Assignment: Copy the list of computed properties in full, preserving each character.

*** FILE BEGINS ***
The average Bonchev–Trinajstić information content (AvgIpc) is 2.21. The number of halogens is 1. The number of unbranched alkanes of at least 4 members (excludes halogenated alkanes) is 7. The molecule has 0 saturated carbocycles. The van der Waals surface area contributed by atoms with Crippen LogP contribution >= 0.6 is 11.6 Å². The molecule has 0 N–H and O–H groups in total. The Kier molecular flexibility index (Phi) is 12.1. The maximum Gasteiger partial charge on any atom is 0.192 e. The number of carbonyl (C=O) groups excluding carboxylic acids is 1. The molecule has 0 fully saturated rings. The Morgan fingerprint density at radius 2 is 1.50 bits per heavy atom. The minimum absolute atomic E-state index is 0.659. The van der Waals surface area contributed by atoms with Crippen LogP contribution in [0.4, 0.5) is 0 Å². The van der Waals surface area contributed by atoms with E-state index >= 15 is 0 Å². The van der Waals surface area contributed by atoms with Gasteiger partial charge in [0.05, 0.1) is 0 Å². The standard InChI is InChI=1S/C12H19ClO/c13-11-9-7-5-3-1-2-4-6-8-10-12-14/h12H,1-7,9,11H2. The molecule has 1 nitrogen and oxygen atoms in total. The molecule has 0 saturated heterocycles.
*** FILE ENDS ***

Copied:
The average Bonchev–Trinajstić information content (AvgIpc) is 2.21. The number of halogens is 1. The number of unbranched alkanes of at least 4 members (excludes halogenated alkanes) is 7. The molecule has 0 saturated carbocycles. The van der Waals surface area contributed by atoms with Crippen LogP contribution >= 0.6 is 11.6 Å². The molecule has 0 N–H and O–H groups in total. The Kier molecular flexibility index (Phi) is 12.1. The maximum Gasteiger partial charge on any atom is 0.192 e. The number of carbonyl (C=O) groups excluding carboxylic acids is 1. The molecule has 0 fully saturated rings. The Morgan fingerprint density at radius 2 is 1.50 bits per heavy atom. The minimum absolute atomic E-state index is 0.659. The van der Waals surface area contributed by atoms with Crippen LogP contribution in [0.4, 0.5) is 0 Å². The van der Waals surface area contributed by atoms with E-state index >= 15 is 0 Å². The van der Waals surface area contributed by atoms with Gasteiger partial charge in [0.05, 0.1) is 0 Å². The standard InChI is InChI=1S/C12H19ClO/c13-11-9-7-5-3-1-2-4-6-8-10-12-14/h12H,1-7,9,11H2. The molecule has 1 nitrogen and oxygen atoms in total. The molecule has 0 saturated heterocycles.